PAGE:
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21 April 2014

A Tangled Web

After the disappointment of Man of Steel last summer, I was just about ready for another super-hero film. Enter Marc Webb's sequel to The Amazing Spider-Man named, funnily enough, The Amazing Spider-Man 2. Actually, I say that but really, I was just about ready to see Andrew Garfield on the big screen again. In any case, I didn't enjoy TASM 2 quite as much as its predecessor, but it was still good fun.

As TASM 2 opens, we see Richard (Campbell Scott) and Mary (Embeth Davidtz) Parker dropping off their young son Peter with his aunt and uncle and then escaping on a private jet, which is promptly hijacked by an agent hired to kill them both. Richard is desperately trying to upload a file called Roosevelt and just succeeds as the plane goes down. Meanwhile, present-day Peter (Garfield) is about to graduate from high school and is enjoying photography, hanging out with his girlfriend Gwen Stacy (Emma Stone) and — ya know — keeping the streets of New York safe from crime as his spider-charged alter-ego.

Peter's life isn't quite so simple, however, and his key challenges are established early in the film: finding out what really happened to his parents and trying to be happy with Gwen while knowing that having her in his life puts her in jeopardy, given his double life. In addition, Peter is back in touch with his childhood friend Harry Osborn (Dane DeHaan). Harry's father Norman (Chris Cooper), founder of Oscorp — Richard Parker's erstwhile employers — has just died, having informed Harry that the first symptoms of a horrible, fatal genetic disease are likely to start emerging in Harry. Peter wants to help, but may not be able to provide Harry with what he wants.

Those are Peter's missions, but Spider-Man has problems of his own. Not everyone is happy with his brand of vigilante justice, for one thing. And for another, Max Dillon, a lonely and disgruntled Oscorp employee (Jamie Foxx), develops an unhealthy infatuation with everyone's favourite web-slinging super-hero after Spider-Man saves him, which proves problematic after Dillon's accidental encounter with a tank of electric eels leaves him hungrier for power than ever.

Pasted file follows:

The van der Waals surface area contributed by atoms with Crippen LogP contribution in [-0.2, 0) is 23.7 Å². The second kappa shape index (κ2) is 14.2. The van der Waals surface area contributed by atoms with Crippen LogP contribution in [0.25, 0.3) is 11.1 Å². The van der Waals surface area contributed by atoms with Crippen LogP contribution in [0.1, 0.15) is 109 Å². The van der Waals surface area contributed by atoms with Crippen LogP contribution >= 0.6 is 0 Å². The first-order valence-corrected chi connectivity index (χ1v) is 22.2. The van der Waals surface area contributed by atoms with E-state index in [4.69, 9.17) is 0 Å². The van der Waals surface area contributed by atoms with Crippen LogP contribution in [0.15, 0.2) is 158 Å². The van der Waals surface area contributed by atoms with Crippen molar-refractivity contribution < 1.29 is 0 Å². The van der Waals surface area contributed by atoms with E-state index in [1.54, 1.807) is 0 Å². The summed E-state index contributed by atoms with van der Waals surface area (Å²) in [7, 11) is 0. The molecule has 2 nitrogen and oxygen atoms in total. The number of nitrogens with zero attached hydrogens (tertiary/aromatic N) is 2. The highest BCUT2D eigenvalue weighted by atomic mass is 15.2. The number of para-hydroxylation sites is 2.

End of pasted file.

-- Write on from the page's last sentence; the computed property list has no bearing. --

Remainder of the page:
As with Webb's first Spider-Man film, TASM 2 is too long, and the sequel also suffers from too many baddies. Maybe I'm slightly biased, because I'm much more interested in Peter Parker and the story of his parents than I am in Spider-Man. There are nice scenes between Peter and Gwen (Garfield and Stone are a real-life couple and the chemistry is definitely there) and a few moments where Peter makes progress in unravelling the mystery of his father, but otherwise the film felt like a game of whack-a-mole. Foxx and especially DeHaan put in good performances, but most of the other cast members, including Sally Field (Aunt May) and Paul Giamatti (identikit Russian baddie), don't have a lot to do.

The Amazing Spider-Man 2 is an entertaining and action-packed film but lacks some of the emotional core of its predecessor. Good, clean Bank Holiday-weekend fun, but nothing outstanding. Oh, and I saw the film in 2D and felt it was visually very impressive, so I'm not sure it would be worth paying extra to see it in 3D — unless it meant that Andrew Garfield came to sit next to you.

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